Aston Martin Formula 1 team boss Otmar Szafnauer is confident Sebastian Vettel and team-mate Lance Stroll will have the opportunity in 2021 to win races on more than one occasion.
The team, under the Racing Point name, took pole position in Turkey last year with Stroll and then claimed their maiden victory at the Sakhir Grand Prix with Sergio Perez, proving the competitiveness of their car.
However the team fell short of finishing ‘best of the rest’ behind Mercedes and Red Bull, as chief rival McLaren claimed that honour. However had Racing Point not been deducted 15 points as a result of the ‘copygate’ saga, they would have been eight points clear of McLaren.
Szafnauer insists the team’s aim for 2021 has to be finishing third and to do that they must score more consistently and if things go their way, he sees no reason why fighting for race wins shouldn’t become a more regular achievement.
“We want to start the season like we left off the last. We had the third fastest car for a long time but we only finished fourth, behind McLaren. We were unlucky. We need more consistency in scoring and if we can do that, we can finish third. That has to be our realistic goal,” Szafnauer told Auto Motor und Sport.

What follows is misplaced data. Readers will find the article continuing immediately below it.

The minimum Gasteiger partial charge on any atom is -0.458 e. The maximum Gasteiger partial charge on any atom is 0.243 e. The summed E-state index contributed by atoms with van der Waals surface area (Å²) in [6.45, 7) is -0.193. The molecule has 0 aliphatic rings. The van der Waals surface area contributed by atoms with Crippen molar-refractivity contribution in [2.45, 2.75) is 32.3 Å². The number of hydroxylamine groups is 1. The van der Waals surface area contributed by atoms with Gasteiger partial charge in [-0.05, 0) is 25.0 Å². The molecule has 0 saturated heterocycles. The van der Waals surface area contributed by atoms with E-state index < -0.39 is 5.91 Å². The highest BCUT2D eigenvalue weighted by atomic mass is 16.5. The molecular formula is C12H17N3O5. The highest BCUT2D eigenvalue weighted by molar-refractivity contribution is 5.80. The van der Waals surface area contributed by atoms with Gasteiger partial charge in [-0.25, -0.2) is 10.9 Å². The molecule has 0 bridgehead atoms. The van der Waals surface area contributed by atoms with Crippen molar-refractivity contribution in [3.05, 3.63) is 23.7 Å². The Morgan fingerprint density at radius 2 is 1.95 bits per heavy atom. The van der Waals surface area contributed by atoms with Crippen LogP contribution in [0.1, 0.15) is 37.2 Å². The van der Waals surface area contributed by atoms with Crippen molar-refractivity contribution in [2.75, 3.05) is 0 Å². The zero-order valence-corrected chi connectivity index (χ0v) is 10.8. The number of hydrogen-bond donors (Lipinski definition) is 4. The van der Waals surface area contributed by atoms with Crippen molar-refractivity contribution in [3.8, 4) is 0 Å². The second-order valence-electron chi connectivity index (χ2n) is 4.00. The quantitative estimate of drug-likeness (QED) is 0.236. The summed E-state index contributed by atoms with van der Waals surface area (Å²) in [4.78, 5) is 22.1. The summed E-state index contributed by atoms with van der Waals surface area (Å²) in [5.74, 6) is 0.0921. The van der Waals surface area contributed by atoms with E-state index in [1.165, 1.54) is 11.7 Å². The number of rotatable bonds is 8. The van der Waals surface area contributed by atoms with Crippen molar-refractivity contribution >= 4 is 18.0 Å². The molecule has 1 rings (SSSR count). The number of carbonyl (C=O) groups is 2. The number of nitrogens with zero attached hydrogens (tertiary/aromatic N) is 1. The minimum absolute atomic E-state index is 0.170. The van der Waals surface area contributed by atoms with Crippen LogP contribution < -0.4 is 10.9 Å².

“I think we should get out of the starting blocks quickly and fight for podium places. If things go in our direction, like in Bahrain or Turkey, we should be able to put the car on pole position and have the chance of a few race wins.”
Szafnauer believes the team can deliver an environment in which Vettel can thrive, following a tough few seasons at Ferrari for the four-time F1 World Champion which saw him struggle to compete alongside youngest Charles Leclerc.
“We can offer him an environment in which racing is fun again. In which it is a pleasure to be in Formula 1. That’s exactly why most of us do this job. He’ll get the best out of us and we get the best out of him.”
However it will be a steep learning curve for the German, who unlike some of his rivals, won’t get the chance to test an old car prior to the start of the season and will therefore have to rely on simulator time to familiarise himself with the car and team.
“We are not a big team,” added Szafnauer. “For example, we lease our engines and transmissions. They don’t belong to us. We have to return them after the season. So we don’t have an old, drivable car that we can give him [Vettel].”